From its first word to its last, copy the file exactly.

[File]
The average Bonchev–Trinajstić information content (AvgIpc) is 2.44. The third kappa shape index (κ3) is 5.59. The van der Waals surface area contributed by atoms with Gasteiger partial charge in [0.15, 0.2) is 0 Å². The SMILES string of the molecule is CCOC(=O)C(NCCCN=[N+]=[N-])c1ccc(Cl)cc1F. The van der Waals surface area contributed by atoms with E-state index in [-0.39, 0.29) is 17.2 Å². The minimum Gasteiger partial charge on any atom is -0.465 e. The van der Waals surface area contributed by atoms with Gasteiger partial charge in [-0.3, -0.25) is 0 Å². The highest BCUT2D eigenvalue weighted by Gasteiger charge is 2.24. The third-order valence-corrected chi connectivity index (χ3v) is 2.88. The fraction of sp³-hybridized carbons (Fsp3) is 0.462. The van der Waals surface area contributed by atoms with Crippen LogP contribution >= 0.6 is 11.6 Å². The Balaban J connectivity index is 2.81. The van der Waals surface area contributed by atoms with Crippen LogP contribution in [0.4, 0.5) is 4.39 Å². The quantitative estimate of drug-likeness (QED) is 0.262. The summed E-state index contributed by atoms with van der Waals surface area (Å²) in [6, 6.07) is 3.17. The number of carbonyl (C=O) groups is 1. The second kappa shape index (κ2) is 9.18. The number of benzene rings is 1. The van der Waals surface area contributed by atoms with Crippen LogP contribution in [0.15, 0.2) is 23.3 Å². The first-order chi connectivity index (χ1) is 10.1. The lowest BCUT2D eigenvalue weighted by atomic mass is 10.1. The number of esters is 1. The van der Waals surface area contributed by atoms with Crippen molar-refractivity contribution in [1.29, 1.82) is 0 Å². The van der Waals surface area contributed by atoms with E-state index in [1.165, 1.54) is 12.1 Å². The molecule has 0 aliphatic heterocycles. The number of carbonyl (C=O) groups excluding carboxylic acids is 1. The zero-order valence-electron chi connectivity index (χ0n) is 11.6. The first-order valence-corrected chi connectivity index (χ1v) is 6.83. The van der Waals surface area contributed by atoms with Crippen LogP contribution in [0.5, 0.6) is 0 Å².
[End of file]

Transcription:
The average Bonchev–Trinajstić information content (AvgIpc) is 2.44. The third kappa shape index (κ3) is 5.59. The van der Waals surface area contributed by atoms with Gasteiger partial charge in [0.15, 0.2) is 0 Å². The SMILES string of the molecule is CCOC(=O)C(NCCCN=[N+]=[N-])c1ccc(Cl)cc1F. The van der Waals surface area contributed by atoms with E-state index in [-0.39, 0.29) is 17.2 Å². The minimum Gasteiger partial charge on any atom is -0.465 e. The van der Waals surface area contributed by atoms with Gasteiger partial charge in [-0.3, -0.25) is 0 Å². The highest BCUT2D eigenvalue weighted by Gasteiger charge is 2.24. The third-order valence-corrected chi connectivity index (χ3v) is 2.88. The fraction of sp³-hybridized carbons (Fsp3) is 0.462. The van der Waals surface area contributed by atoms with Crippen LogP contribution >= 0.6 is 11.6 Å². The Balaban J connectivity index is 2.81. The van der Waals surface area contributed by atoms with Crippen LogP contribution in [0.4, 0.5) is 4.39 Å². The quantitative estimate of drug-likeness (QED) is 0.262. The summed E-state index contributed by atoms with van der Waals surface area (Å²) in [6, 6.07) is 3.17. The number of carbonyl (C=O) groups is 1. The second kappa shape index (κ2) is 9.18. The number of benzene rings is 1. The van der Waals surface area contributed by atoms with Crippen LogP contribution in [0.15, 0.2) is 23.3 Å². The first-order chi connectivity index (χ1) is 10.1. The lowest BCUT2D eigenvalue weighted by atomic mass is 10.1. The number of esters is 1. The van der Waals surface area contributed by atoms with Crippen molar-refractivity contribution in [1.29, 1.82) is 0 Å². The van der Waals surface area contributed by atoms with E-state index in [1.165, 1.54) is 12.1 Å². The molecule has 0 aliphatic heterocycles. The number of carbonyl (C=O) groups excluding carboxylic acids is 1. The zero-order valence-electron chi connectivity index (χ0n) is 11.6. The first-order valence-corrected chi connectivity index (χ1v) is 6.83. The van der Waals surface area contributed by atoms with Crippen LogP contribution in [0.5, 0.6) is 0 Å².